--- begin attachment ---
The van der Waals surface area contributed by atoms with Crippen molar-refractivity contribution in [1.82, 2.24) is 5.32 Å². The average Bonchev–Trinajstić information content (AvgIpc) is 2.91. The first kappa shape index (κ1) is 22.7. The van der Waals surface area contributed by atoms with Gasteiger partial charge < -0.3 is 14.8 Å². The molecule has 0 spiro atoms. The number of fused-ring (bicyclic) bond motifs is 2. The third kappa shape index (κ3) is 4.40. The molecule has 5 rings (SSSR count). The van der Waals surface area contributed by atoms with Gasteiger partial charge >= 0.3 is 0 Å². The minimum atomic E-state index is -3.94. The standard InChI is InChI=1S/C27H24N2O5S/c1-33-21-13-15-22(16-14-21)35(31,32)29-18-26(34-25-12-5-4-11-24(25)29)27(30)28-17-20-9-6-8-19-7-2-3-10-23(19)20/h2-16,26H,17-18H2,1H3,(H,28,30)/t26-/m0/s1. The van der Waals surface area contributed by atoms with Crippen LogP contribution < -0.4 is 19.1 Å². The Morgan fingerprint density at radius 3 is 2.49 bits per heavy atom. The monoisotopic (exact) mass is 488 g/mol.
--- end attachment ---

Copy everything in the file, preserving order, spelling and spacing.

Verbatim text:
The van der Waals surface area contributed by atoms with Crippen molar-refractivity contribution in [1.82, 2.24) is 5.32 Å². The average Bonchev–Trinajstić information content (AvgIpc) is 2.91. The first kappa shape index (κ1) is 22.7. The van der Waals surface area contributed by atoms with Gasteiger partial charge < -0.3 is 14.8 Å². The molecule has 0 spiro atoms. The number of fused-ring (bicyclic) bond motifs is 2. The third kappa shape index (κ3) is 4.40. The molecule has 5 rings (SSSR count). The van der Waals surface area contributed by atoms with Gasteiger partial charge >= 0.3 is 0 Å². The minimum atomic E-state index is -3.94. The standard InChI is InChI=1S/C27H24N2O5S/c1-33-21-13-15-22(16-14-21)35(31,32)29-18-26(34-25-12-5-4-11-24(25)29)27(30)28-17-20-9-6-8-19-7-2-3-10-23(19)20/h2-16,26H,17-18H2,1H3,(H,28,30)/t26-/m0/s1. The van der Waals surface area contributed by atoms with Crippen LogP contribution < -0.4 is 19.1 Å². The Morgan fingerprint density at radius 3 is 2.49 bits per heavy atom. The monoisotopic (exact) mass is 488 g/mol.